Realigning teeth with Invisalign. / Repairing worn biting edges.
When you first look at this case’s “before” picture, you might think that this person has simply chipped a tooth.
On closer inspection, however, it can be determined that this damage has actually been caused by the tooth below. We know this because this person had the foresight to send in multiple pictures of her smile, one of which shows how her teeth align when they are fully closed.
Case history and concerns:
From her pictures, we know the following:
The notch in the upper right central incisor is due to wear created by contact with the lower right one. (This person probably clenches her teeth.) For the most part, these two teeth bite edge-to-edge.
When her teeth are fully closed, this person’s upper left central incisor positions itself behind her lower teeth (the tooth is in crossbite). However, from her picture it’s hard to know if the comparative shortness of this tooth is due to wear, or the fact that her malocclusion has kept it from fully erupting.
In general, the crux of the problem here is that the lower incisors have a positioning that’s too far forward, although the degree of this misalignment is slight and fairly difficult to visualize.
“Before” photo submitted by website visitor.
The type of wear that has taken place with this case will continue unless this person’s “bite” issues are resolved.
We’ll also state that without making some type of changes with her bite, it would be impossible to just place dental restoration to repair the damage that has occurred.
New restorations would interfere with the way her teeth come together. And they would be under such strain that they would ultimately either break, or break or wear opposing teeth.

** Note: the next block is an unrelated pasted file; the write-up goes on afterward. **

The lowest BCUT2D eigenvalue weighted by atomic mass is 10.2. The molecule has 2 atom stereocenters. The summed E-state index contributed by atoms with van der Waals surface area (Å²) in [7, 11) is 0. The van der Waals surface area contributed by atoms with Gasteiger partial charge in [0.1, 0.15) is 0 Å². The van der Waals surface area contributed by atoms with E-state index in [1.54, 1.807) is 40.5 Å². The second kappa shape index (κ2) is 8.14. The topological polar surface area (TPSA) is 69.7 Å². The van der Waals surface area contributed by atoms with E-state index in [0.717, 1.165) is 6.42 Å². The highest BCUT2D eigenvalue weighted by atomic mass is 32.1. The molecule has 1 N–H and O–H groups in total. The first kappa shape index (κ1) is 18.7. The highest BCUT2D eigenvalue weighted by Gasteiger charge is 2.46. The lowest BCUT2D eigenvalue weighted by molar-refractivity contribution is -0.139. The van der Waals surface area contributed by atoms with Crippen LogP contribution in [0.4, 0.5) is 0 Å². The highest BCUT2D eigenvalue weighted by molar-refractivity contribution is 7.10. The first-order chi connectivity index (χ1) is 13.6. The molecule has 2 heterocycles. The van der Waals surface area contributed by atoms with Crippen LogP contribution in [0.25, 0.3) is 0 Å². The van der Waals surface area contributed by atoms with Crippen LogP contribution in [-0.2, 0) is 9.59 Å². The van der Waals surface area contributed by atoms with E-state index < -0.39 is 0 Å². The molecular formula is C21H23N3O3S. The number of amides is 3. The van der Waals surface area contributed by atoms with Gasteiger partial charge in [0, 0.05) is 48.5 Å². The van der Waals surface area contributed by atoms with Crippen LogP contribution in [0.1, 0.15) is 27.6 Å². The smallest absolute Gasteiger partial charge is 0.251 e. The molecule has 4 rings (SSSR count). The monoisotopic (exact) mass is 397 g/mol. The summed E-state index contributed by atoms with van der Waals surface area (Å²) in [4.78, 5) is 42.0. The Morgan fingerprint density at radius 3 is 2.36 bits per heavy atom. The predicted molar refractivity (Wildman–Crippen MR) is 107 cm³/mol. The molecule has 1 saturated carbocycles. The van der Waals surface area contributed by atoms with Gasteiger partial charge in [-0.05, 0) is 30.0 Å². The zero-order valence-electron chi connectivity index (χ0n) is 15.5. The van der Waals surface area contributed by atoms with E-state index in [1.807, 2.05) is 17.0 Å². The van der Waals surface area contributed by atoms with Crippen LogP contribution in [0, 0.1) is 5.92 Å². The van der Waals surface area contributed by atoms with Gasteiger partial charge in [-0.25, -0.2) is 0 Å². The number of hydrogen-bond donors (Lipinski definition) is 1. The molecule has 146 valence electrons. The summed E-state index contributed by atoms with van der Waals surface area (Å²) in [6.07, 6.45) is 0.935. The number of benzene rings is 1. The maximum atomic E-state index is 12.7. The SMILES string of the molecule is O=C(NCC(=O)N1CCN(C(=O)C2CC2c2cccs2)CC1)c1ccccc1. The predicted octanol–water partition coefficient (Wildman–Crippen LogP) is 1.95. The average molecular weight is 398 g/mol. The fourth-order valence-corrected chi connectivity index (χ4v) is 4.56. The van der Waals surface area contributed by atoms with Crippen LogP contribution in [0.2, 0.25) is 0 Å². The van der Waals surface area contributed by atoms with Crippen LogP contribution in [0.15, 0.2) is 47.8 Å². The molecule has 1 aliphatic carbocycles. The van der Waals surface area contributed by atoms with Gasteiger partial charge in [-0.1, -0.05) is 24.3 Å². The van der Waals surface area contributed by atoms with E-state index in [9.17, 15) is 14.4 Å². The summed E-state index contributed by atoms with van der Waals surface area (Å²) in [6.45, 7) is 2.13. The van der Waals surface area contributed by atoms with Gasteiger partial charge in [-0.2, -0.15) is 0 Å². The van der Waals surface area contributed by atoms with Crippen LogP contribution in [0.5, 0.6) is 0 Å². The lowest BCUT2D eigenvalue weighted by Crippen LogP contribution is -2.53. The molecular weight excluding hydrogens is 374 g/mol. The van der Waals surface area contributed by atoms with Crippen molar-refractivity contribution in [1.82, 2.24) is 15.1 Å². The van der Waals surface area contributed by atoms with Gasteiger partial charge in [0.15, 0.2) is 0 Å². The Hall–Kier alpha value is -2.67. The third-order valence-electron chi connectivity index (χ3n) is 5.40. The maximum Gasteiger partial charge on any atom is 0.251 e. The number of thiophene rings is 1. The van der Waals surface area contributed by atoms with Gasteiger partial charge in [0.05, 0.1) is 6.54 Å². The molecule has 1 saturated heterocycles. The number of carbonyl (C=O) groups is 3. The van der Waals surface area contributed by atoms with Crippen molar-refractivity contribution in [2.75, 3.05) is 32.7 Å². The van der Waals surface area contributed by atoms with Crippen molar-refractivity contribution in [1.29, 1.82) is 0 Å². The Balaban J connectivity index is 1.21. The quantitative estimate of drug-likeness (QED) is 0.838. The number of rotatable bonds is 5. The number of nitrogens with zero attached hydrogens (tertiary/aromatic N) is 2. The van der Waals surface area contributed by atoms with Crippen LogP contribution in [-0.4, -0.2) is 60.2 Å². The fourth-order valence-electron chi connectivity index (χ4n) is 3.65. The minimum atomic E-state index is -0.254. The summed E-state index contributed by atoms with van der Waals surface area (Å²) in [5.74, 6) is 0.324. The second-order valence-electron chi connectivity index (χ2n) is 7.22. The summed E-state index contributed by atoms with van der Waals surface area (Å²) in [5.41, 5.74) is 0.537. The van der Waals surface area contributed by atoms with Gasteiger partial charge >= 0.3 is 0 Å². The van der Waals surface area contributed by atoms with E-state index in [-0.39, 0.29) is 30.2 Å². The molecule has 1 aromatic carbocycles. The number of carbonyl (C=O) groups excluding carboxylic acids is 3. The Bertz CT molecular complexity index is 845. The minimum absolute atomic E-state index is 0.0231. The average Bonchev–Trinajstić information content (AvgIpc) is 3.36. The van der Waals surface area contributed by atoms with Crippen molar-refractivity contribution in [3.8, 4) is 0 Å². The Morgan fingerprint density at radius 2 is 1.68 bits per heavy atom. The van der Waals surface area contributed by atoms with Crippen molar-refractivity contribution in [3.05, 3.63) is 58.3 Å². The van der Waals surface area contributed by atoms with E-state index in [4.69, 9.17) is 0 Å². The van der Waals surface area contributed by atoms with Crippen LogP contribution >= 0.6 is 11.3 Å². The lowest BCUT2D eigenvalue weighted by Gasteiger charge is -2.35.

1) Realigning the teeth.
Ideal treatment for this case would involve some type of orthodontic treatment. It might be “complete,” meaning the positioning all of her teeth, both upper and lower, is perfected. Or it might be some type of “partial” treatment, making just enough change that repairs can be made.
With this case, it might be possible that the treating dentist could use some type of removable orthodontic appliance(s), like Invisalign, to make relative minor changes with the alignment of the lower front teeth so the upper teeth could be fixed.
The graphic below illustrates how the sides of selected teeth are sometimes shaved, so they can be repositioned back a little into a narrower space. (For more details, see this page.)
2) Repairing the teeth.
The upper teeth.
Once this person’s “bite” issues have been dispensed with, restoring the upper teeth like we’ve shown in our “after” picture becomes quite straight forward. Porcelain veneers would likely make a good choice. As a less expensive, although possibly less durable option, dental bonding might suffice. This person’s dentist would have to make a recommendation.
The lower teeth.
In our “after” picture, the lower teeth look taller than they were initially. It would be expected that tipping these teeth backward into alignment could result in this type of change. Their worn biting edges could then be trimmed to give a more even alignment (like we’ve shown).
3) An alternative approach.
We’ll admit that the treatment plan above really is a bit involved. And in that light, this person could consider asking their dentist about the possibility of simply trimming their longer tooth slightly shorter, so to match it’s mate.
The initial look of this approach would probably be reasonable enough. Of course, the biggest problem is that it does nothing to address the issues that caused the wear in the first place (which will likely continue).
To help slow down the rate of any future wear, the treating dentist might make this person a mouth guard. These appliances are especially helpful for people who grind their teeth in their sleep.